Academic journal article The Middle East Journal

North Africa's Desperate Regimes

Academic journal article The Middle East Journal

North Africa's Desperate Regimes

Article excerpt

North Africa's Desperate Regimes The Performance of Human Rights in Morocco, by Susan Slyomovics. Philadelphia, PA: University of Pennsylvania Press, 2005. ix + 204. Notes to p. 243. Bibl. to p. 262. Index to 268. Acknowl. to p. 271. $55 cloth; $24.95 paper.

Searching for a Different Future: The Rise of a Global Middle Class in Morocco, by Shana Cohen. Durham, NC: Duke University Press, 2004. χ + 144 pages. Notes to p. 161. Refs. to p. 168. Index to p. 177. $74.95 cloth; $21.95 paper.

La memoire du temps, Maroc, pays de l'inachevé [A Memoir of the Times, Morocco, Unifinished Country], by Lahcen Brouksy. Paris: Editions Publisud, 2004. 204 pages, n.p.

Le Développement Asiatique: quels enseignements pour les economies arabes? Eléments de stratégie de développement: le cas de l'Algérie [Asian Development: What Lessons for the Arab Economies?], by Abdelkader Sid Ahmed. Paris: Editions Publisud, 2004. 204 pages. 136 pages. Appendix to p. 137. Bibl. to p. 169. n.p.

Bouteflika: une imposture algérienne [Bouteflika: An Algerian Deception], by Mohamed Benchicou. Algiers: Editions Le Matin and Paris: Jean Picollec, 2004. 222 pages. Bibl. to p. 223. Bios, to p. 238. Index of names to p. 245. Contents p. 247. n.p.

A History of Modern Tunisia, by Kenneth J. Perkins. Cambridge, UK: Cambridge University Press, 2004. xvii + 212 pages. Maps. Illust. Notes to p. 226. Suggested readings to p. 240. Index to p. 249. $70 cloth; $24.99 paper.

Science et pouvoir dans la Tunisie contemporaine [Science and Power in Contemporary Tunisia], by François Siino. Paris: Editions Karthala and Aix-en-Provence: IREMAM, 2004. 376 pages. Appends, to p. 391. Bibl. to p. 397. List of tables and contents to p. 405. n.p.

Le mal arabe - Entre dictatures et intégrismes: la démocratie interdite, [Arab Evil Between Dictators and Fundamentalists: Democracy Prohibited], by Moncef Marzouki. Paris: L'Harmattan, 2004. 181 pages. Appends to p. 190. n.p.

Regime change seems less of a priority for the Maghrib than for America's more favored stomping grounds in the Near East and Persian Gulf, but all three of the Western Mediterranean regimes that gained independence from France face mid-life crises as they turn 50 or try, in Algeria, to recover from an earlier suicide attempt. They are all desperately "performing" human rights for angry audiences at home as well as for overseas governments and investors, for whom they are also brushing up on the latest trends in "governance." This collection of recent books about Morocco, Algeria, and Tunisia conveys some of the popular rage against these desperate regimes as well as educated observations about them.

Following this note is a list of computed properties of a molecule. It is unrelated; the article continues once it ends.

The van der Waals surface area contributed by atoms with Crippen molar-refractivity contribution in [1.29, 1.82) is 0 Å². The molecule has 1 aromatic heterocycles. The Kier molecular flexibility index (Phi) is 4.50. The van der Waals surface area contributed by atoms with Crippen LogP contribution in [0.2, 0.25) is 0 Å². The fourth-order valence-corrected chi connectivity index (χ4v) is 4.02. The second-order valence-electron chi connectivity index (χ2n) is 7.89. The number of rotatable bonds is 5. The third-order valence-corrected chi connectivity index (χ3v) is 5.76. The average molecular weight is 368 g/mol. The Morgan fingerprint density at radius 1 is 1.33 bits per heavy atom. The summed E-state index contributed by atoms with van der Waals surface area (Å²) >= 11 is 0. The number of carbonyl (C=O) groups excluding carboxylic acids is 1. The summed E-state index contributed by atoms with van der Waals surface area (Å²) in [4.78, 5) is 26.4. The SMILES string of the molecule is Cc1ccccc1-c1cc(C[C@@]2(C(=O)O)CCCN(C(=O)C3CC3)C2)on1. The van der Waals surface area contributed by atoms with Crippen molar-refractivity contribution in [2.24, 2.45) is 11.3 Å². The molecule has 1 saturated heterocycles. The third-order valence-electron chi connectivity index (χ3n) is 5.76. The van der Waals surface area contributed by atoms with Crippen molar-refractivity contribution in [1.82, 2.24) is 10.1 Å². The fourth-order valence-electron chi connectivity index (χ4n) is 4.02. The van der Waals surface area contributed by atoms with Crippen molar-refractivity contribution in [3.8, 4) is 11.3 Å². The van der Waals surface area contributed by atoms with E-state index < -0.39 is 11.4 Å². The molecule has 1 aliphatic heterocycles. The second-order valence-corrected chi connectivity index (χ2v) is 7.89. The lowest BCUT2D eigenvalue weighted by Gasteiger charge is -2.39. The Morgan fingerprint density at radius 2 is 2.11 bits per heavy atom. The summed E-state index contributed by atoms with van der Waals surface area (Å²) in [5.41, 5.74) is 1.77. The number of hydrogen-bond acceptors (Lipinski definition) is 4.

Susan Slyomovics, a distinguished anthropologist at MIT, weaves an "unusual discursive formation" (p. 3) from her interviews with Moroccan victims of torture and documents their popular performances of human rights activities. She is less interested in the political gymnastics of states, but the title of her eloquent book has added punch in the context of this review: regimes, too, "perform" human rights, that is, they make a show of respecting them rather than actually enforcing the rule of law. That they have to pay some lip service to human rights, however, is already a measure of their desperation in the face of widespread outrage. The late King Hassan II, whose police services were reputed to be the busiest and cruelest of the Maghrib, created an Advisory Committee on Human Rights (ACHR) in 1990. His skeletons were already out of the closet as early as 1986, in the form of testimonials published in France (Abraham Serfaty, cited p. 22 n35), and even in Morocco, before the censor stopped Abdelkader Chaoui's book, The Unachieved Past (1987), after it sold 1,000 copies (p. 81). The king perhaps also anticipated that the end of the Cold War was diminishing Morocco's strategic value and hence making his regime more vulnerable to international criticism.

As they express themselves, creating new public spaces for civil society, Slyomovics' informants also document the limits of Morocco's newfound concern for human rights. …

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